What Inn is this

Vieja Friendo Huevos, 1618, Diego Velázquez
Background Image: Vieja Friendo Huevos, 1618, Diego Velázquez

In her poem “On this wondrous sea – sailing silently” the traveler voyages across the sea that connects life and the afterlife and during a threatening storm she meets a guide who helps her to the shores of (perhaps) heaven. In this poem, however, whatever happens after death is more like a prison (or a Hotel California) and the guide is a Necromancer who rules over the guests. She paints a much more sinister image than she previously has and this shift speaks to her imagination.

While she does not say in the poem that the “Peculiar Traveler” is in hell, there are a few clues which might lead us to believe that’s what she had in mind. For example, the word “Peculiar” does not necessarily mean odd or strange, it also can refer to someone who is distinguished but, more importantly, it has a New England regional definition meaning “a district or piece of land not (yet) incorporated in or as a town”. Thus we could read “Peculiar Traveler” as a traveler who has journeyed to a peculiar land – land which is not attached to the mortal realm or perhaps heaven. And though “peculiar” in this sense is obsolete, it was current up until 1815 and probably remained in common / spoken usage when Emily was writing.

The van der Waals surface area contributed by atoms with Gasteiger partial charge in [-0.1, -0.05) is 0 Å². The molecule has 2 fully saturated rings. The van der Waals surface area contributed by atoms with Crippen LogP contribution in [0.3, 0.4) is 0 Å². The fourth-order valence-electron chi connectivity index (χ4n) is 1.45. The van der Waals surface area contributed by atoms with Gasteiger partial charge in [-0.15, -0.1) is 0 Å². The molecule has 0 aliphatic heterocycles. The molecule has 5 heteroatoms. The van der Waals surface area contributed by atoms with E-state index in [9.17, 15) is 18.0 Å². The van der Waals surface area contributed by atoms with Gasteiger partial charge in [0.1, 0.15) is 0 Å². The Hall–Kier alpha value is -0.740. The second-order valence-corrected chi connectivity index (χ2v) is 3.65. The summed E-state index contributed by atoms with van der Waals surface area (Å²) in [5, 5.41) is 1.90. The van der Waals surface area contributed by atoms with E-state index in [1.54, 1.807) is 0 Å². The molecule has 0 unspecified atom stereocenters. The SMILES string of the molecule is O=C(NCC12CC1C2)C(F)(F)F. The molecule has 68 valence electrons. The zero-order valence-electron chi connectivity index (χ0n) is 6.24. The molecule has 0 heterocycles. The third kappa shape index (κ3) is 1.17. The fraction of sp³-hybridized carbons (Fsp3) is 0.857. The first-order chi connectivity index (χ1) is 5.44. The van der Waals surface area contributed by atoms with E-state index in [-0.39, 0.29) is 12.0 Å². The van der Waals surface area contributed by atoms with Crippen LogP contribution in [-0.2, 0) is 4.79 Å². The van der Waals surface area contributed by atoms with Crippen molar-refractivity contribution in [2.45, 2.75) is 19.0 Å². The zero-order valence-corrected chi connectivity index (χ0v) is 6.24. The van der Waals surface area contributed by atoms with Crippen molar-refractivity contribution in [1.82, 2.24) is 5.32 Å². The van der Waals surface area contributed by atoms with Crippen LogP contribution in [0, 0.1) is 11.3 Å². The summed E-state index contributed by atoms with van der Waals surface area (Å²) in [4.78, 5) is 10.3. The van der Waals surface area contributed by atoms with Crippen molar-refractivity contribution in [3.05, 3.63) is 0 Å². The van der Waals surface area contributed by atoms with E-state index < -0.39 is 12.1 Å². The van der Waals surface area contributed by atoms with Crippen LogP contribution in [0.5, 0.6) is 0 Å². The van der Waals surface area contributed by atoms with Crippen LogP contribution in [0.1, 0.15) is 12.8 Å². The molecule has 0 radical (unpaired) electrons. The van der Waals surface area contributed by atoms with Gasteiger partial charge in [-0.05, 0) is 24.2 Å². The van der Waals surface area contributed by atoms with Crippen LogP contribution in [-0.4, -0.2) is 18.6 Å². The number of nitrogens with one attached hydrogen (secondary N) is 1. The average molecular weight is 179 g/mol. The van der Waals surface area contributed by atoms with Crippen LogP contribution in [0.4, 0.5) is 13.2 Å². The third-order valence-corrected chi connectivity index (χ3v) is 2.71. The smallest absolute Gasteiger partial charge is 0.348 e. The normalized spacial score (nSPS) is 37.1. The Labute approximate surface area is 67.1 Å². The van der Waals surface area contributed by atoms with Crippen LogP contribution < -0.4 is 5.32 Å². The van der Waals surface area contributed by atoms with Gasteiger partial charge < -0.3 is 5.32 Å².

Another very unusual word is “Necromancer”. Obviously we think of someone who communes with the dead, but a necromancer is also a name for a chafing-dish which is a vessel that keeps food warm until it is served. And how could these things possibly be related? Well perhaps this “Peculiar” place Emily is writing about is sort of a way-station – an “Inn” – where the dead are kept warm enough until they can continue on their way to better accommodations. However, we could get even more morbid and look at the word “Necromancer” in relation to the empty “tankards” and the cold “hearth” as meaning that this particular “Traveler” is about to be feasted upon in this “Inn”. In other words, there is a slight reference to a sort of cannibalism where the “Landlord” will feast upon the dead and this activity will fill the “tankards” and light the “hearth”. There is even a possible allusion to the sacrament of the Eucharist which by eating the body of Christ has sometimes been viewed as consuming someone’s body to prolong life – though in the case of Christianity it is to partake of Christ’s everlasting promise of life after this one.

However, if we reign in that imagery to not be so gruesome, she could also be referring to the body of a corpse. The word “hearth” shares a relationship with ‘heart’ thus the traveler’s heart here has stopped (they are dead) and the “tankards” could refer to the blood of the body. In other words, she could be talking about a morgue where all the bodies are like travelers at an “Inn” but the “Landlord” is the mortician who prepares the body to make it’s final journey to their final home with the rest who are “below”. And since the dead do not need to eat there is no need for “maids” nor for “brimming tankards” nor for “ruddy fires on the hearth”.